Supplementation with the gamma tocopherol form of Vitamin E may be better than with the alpha tocopherol form of Vitamin E because gamma tocopherol is a better peroxynitrite scavenger and I am all but certain that peroxynitrites are the cause of Alzheimer's disease.

Posted: Thursday, January 2, 2014 9:26 AM
Joined: 9/12/2013
Posts: 3608

Lane - thank you for the distinction. have been eating nuts every day off the big pharma stuff and using essential oils and doing much better.

your insights have been helping me a lot and giving me back some self confidence in dealing with doctors who know what they know, but do not have Alzheimer's and do not know what it feels like to be given these body chemistry changing meds.

really appreciate it!

Posted: Thursday, January 2, 2014 1:35 PM
Joined: 12/6/2011
Posts: 3326

Vita99 wrote:
BTW Myriam, how is your home trial with coconut oil pills going?   

I've noticed no difference or change with coconut oil pills, but this past month I experienced a small permanent decline.  I'm thinking about completing the pills I currently have and not reordering. However, if I experience a distinct decline afterwards, I'll try another batch to see if there is improvement. Unfortunately, the state of research at this time sets some of us up to be our own guinea pigs.
Lane Simonian
Posted: Thursday, January 2, 2014 6:53 PM
Joined: 12/12/2011
Posts: 5159

alz+ what you said is quite true--some medicines act like sledge hammers, whereas diet and alternative treatments often more carefully target the cause of a disease.  Here are a couple of more studies supporting the adherence to a Mediterranean diet in the prevention and treatment of Alzheimer's disease.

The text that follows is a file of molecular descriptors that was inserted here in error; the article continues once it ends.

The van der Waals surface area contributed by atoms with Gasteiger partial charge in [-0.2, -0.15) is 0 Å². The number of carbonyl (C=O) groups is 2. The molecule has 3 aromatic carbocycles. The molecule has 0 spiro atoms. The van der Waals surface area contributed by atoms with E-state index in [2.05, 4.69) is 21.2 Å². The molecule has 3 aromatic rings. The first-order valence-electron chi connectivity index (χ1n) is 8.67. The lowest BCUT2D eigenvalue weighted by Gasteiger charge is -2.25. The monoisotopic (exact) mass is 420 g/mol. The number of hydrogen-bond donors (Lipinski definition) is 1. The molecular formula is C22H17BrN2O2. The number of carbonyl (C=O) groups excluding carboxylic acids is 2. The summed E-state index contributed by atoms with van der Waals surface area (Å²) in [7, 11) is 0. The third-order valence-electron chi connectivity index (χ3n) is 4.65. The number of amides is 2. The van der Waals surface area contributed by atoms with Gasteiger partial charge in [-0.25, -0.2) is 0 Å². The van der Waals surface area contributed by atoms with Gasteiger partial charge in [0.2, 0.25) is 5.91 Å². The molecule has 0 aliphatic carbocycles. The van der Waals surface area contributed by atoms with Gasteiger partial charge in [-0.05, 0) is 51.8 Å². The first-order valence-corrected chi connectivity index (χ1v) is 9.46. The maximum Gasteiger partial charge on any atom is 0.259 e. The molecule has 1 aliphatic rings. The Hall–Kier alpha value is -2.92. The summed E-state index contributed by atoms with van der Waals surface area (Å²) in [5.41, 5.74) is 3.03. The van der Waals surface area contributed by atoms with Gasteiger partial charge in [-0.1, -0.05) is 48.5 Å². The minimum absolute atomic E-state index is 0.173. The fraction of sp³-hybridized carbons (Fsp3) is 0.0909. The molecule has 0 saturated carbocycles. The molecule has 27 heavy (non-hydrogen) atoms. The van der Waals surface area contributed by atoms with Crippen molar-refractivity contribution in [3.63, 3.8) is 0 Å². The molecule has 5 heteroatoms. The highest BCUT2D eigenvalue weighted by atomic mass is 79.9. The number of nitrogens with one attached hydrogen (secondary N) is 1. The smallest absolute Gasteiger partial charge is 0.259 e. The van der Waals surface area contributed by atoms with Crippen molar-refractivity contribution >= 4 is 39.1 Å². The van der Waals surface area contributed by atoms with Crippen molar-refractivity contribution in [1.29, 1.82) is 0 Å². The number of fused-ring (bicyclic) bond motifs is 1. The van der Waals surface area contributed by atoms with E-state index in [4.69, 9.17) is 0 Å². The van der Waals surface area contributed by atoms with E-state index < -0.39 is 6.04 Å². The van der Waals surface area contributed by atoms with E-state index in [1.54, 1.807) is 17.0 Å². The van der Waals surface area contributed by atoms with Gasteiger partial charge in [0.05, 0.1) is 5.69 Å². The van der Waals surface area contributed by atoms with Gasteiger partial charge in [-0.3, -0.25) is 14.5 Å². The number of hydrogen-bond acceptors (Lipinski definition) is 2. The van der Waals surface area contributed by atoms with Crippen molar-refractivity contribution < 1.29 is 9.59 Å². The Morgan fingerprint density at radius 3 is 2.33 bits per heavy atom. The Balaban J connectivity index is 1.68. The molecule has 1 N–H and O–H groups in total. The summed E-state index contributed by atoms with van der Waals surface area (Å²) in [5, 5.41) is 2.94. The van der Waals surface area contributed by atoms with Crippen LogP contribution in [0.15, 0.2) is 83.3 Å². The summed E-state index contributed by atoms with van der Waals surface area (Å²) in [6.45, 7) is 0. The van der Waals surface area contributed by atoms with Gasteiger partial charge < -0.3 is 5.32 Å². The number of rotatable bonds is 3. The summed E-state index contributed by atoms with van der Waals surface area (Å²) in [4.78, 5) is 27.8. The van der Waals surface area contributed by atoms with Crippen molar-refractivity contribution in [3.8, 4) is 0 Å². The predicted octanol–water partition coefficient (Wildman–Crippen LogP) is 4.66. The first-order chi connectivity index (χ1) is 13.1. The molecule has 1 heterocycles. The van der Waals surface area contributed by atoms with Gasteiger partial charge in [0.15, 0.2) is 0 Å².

Coconut oil continues to perplex me.  The ferulic acid, p-coumaric acid, and ketones in coconut oil may help in the treatment of Alzheimer's disease but this may be offset by the high levels of saturated fats in some people. 

Posted: Saturday, January 4, 2014 8:52 PM
Joined: 5/1/2013
Posts: 168

Thanks for posting, Myriam. I have been reading about this as well. 

The Vitamin-E type and dosage was "a synthetic version of one - alpha-tocopherol - at a pharmaceutical grade and strength, 2,000 international units a day" per the article here.  I would like to find out what 2,000 "international units" per day is, but would like to put my mom on this if she's open to it!

Posted: Sunday, January 5, 2014 11:55 AM
Joined: 11/23/2013
Posts: 309

Myriam, I noticed your comment re coconut oil. There is a very good book "What if there was a cure" that talks exclusively about coconut oil and how to administer it. If I remember correctly, the dosage it's at least a tablespoon of oil twice a day. That would be a lot of coconut capsules. I bought organic coconut oil at the local store.(can use it for cooking too ) I melted it in the micro and put it in Orange juice. Start slow as it can cause diarrhea. Good luck.
Posted: Sunday, January 5, 2014 8:20 PM
Joined: 12/6/2011
Posts: 3326

Thanks for the tip. I'll use up the pills I'm taking and switch to the liquid and see how it goes.
Paul Hornback
Posted: Monday, January 6, 2014 10:53 AM
Joined: 8/9/2013
Posts: 584

I buy the extra virgin coconut oil and use it in my oatmeal each morning. I figure it can't hurt and it tastes pretty good mixed in with nuts and berries in the oatmeal. I thought about trying the pills but this way easier for me.


God bless, Paul